UCI fights with Motorcycle Federation over who gets ebikes

by Caley Fretz


If a two-wheeled vehicle has a motor, but you have to pedal it, is it a bike or a motorcycle?

This existential debate is currently being contested by the International Motorcycle Federation (FIM) and the Union Cycliste International (UCI). The two entities both lay claim to the new sport, and they don’t want to share.

The UCI added ebike regulations to its rulebook at the start of 2019, and will sanction the first ebike world championships this fall in Mont Saint Anne, Canada. FIM just announced it will sanction an event called the E-Bike Enduro World Cup in France in early June. FIM will also sanction an ebike event along with the MXGP in Imola, Italy in August, under a slightly different format.

At stake are sanctioning and regulatory control of the fastest growing category of two-wheeled movement, as well as future media rights deals and the ability to define a discipline in its infancy.

The UCI described FIM’s sanctioning of ebike events as having “no regulatory basis,” and marked the FIM events as “banned events,” meaning any UCI-licensed rider who participates will risk disciplinary measures.

“The UCI had already notified the FIM in September 2017 that it considered E-mountain bike events to come exclusively under its jurisdiction and that the respective roles of the two International Federations (UCI and FIM) were clear and would not be called into question,” the UCI wrote in a statement released Friday.

FIM argues “power assisted bicycles” are not recent products, and have been long been, as FIM president Jorge Viegas put it, “part of the history of FIM, as the vintage Indian motorcycle on display in our headquarters confirms.”

Ebikes are still primarily manufactured by companies broadly considered to be part of the cycling industry, not the motorcycle industry. But there are notable exceptions. Yamaha recently released a gravel-oriented ebike, and even Harley Davidson has a line of ebikes. Major automotive manufacturers are increasingly viewing themselves as mobility companies, not car companies, and ebikes are seen as part of that expansion.

In a statement released Friday, the UCI laid out its case for regulatory control over ebike racing. It already has rules in place, defining an ebike as producing a maximum of 250 watts and that pedalling assistance is permitted up to 25kph. That puts its definition in line with European regulations, which define an ebike in the same way. From a regulatory standpoint, within the EU, these vehicles are bicycles, not motorcycles.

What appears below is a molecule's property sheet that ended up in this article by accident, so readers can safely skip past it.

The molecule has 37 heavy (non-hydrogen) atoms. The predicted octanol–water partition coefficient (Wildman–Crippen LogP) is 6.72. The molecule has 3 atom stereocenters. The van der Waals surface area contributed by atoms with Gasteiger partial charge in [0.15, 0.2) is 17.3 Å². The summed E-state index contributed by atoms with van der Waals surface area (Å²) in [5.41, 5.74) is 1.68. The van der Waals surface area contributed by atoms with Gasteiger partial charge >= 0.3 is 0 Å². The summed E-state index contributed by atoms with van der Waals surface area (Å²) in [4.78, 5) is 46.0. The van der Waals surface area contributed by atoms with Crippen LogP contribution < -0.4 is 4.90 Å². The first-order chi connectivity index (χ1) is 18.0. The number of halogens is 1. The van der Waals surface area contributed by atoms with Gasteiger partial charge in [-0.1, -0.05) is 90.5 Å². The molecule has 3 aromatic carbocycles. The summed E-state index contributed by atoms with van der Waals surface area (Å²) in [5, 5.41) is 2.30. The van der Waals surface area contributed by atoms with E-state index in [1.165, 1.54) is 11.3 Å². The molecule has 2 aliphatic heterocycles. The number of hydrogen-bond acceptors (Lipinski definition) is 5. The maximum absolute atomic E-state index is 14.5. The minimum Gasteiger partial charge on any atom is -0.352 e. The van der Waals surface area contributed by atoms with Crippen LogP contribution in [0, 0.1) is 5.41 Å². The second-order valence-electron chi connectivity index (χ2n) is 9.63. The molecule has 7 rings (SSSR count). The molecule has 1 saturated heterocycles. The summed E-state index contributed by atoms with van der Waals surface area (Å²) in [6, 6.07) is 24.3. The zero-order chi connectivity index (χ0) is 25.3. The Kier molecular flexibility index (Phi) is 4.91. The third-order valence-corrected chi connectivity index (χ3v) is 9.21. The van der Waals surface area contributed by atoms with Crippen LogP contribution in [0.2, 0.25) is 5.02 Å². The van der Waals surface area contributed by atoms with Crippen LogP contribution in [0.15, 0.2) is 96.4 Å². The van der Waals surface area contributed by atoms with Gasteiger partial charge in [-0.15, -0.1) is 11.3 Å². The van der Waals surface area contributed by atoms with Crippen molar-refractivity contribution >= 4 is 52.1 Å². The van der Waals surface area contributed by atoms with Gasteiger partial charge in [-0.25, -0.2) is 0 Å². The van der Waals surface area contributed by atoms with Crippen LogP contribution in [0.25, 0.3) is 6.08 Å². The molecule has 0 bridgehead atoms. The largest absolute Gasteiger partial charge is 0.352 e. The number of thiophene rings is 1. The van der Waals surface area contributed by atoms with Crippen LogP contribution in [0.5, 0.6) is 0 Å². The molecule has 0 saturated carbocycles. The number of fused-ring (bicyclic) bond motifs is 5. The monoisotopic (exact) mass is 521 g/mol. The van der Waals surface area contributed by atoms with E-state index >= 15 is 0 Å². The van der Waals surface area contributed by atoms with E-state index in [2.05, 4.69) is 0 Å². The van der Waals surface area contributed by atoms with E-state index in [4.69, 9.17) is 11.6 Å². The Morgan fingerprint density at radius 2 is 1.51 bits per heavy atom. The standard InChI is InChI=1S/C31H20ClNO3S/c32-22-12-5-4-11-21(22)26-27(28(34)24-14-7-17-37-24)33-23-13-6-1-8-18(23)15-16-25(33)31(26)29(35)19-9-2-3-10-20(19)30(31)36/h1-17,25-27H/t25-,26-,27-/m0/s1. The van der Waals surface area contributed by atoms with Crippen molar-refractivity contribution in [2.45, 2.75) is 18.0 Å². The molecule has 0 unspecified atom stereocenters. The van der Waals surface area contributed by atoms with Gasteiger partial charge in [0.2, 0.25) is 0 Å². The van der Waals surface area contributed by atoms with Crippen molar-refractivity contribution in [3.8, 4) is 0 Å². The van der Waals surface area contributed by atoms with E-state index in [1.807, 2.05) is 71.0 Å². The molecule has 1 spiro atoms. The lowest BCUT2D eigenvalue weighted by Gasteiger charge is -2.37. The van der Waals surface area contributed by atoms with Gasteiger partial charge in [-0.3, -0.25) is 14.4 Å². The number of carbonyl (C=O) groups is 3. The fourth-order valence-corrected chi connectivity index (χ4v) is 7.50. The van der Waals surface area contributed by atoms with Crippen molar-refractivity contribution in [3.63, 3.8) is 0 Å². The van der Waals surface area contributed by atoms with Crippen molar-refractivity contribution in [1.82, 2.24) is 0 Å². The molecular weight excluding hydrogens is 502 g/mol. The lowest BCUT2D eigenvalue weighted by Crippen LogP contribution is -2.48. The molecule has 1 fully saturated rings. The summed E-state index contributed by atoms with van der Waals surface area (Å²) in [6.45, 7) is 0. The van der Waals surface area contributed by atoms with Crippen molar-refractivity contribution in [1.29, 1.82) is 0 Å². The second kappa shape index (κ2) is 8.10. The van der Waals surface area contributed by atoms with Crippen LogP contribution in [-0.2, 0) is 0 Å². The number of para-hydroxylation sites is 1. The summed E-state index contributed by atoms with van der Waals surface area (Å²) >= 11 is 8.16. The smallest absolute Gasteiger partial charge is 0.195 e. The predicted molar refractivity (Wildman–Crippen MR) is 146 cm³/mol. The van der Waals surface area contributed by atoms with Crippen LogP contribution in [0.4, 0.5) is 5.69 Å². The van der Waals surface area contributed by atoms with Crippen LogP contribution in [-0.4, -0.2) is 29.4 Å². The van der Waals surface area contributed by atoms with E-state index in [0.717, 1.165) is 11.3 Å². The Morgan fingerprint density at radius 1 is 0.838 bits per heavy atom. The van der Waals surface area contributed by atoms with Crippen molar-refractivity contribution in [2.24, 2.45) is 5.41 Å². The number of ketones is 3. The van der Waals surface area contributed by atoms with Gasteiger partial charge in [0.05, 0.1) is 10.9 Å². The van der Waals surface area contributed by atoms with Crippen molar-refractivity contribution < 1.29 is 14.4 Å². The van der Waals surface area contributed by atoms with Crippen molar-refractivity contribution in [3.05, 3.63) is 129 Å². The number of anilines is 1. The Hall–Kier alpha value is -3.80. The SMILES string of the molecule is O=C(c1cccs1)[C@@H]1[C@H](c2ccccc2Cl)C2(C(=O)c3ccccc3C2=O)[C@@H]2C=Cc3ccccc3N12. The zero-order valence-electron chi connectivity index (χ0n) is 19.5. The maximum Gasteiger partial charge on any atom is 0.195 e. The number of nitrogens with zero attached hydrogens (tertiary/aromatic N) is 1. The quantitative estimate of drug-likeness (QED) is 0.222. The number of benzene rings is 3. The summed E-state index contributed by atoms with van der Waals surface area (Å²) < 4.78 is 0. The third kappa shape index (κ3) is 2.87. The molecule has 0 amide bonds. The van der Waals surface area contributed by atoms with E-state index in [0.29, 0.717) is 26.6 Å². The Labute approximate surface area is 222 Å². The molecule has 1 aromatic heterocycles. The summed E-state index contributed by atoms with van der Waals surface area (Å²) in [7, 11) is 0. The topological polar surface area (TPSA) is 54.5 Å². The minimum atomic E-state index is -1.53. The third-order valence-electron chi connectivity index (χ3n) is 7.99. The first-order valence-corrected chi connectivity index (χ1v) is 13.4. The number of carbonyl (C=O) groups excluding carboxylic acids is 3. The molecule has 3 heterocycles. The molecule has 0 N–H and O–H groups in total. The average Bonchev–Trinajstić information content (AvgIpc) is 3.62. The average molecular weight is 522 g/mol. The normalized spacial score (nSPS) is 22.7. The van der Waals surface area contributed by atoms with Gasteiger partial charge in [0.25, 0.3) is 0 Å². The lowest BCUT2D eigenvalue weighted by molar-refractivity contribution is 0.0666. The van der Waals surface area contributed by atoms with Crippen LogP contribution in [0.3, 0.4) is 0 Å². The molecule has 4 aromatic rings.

FIM’s planned ebike Enduro World Cup in June will have two categories, including one that allows for more power than the EU’s ebike regulations. Enduro 1 (E1) is for the more powerful ebikes, equipped with a motor with a maximum continuous power of more than 250 watts, with assistance over 25kph and up to 45kph. Enduro 2 (E1) is for ebikes with 250 watts or less, and who assistance cuts out at 25kph. The E1 category is far more powerful than anything allowed by the UCI, or EU.

Duelling statements came out of each governing body, as they both seek to grab control over the technology and to define what a brand new sport will look like. Humorously, both use similar language and sit on roughly the same argument: We had them first.

The UCI’s David Lappartient: “I am delighted by the boom currently enjoyed by E-mountain bike, a specialty that enables a new public to take up mountain biking – a demanding discipline – and which is also appreciated by high-level riders. The UCI means to develop this activity which, as with other forms of cycling, comes under its exclusive jurisdiction.”

And FIM’s president Jorge Viegas: “I am particularly proud to announce the launch of our first E-Bike competition. Power-assisted bicycles and electric powered cycles are not recent products and have long been part of the history of the FIM, as the vintage Indian motorcycle on display in our headquarters confirms. In fact the early motorcycles were much based on a bicycle frame with the addition of an engine, so the story has really returned back to the beginning of our evolution. We are convinced that E-Bike competitions have great potential and will allow young riders to participate in exciting new races. Also, we will soon announce another E-Bike competition to take place later this year.”

It’s unclear, at this point, who can or will settle the dispute. The International Olympic Committee recognizes the UCI, but the FIM is not currently part of the Olympic Games (though it did recently propose the inclusion of E-Trial, a trials competition on electric motorcycles, for 2024). The IOC is, therefore, an unlikely arbitrator. The UCI or FIM could perhaps take a case to the Court of Arbitration for Sport. Both the UCI and FIM are under the jurisdiction of CAS.

More likely is that the two governing bodies will simply have to fight it out, VHS vs. Betamax style, in the courts of capitalism and public opinion. Race organizers will choose which calendar to join, ebike racers will choose which races to attend. FIM is already pushing for bigger, faster, more powerful ebikes while the UCI, under current rules, is intent on limiting the influence of motors. Two different mindsets; perhaps two different sports.

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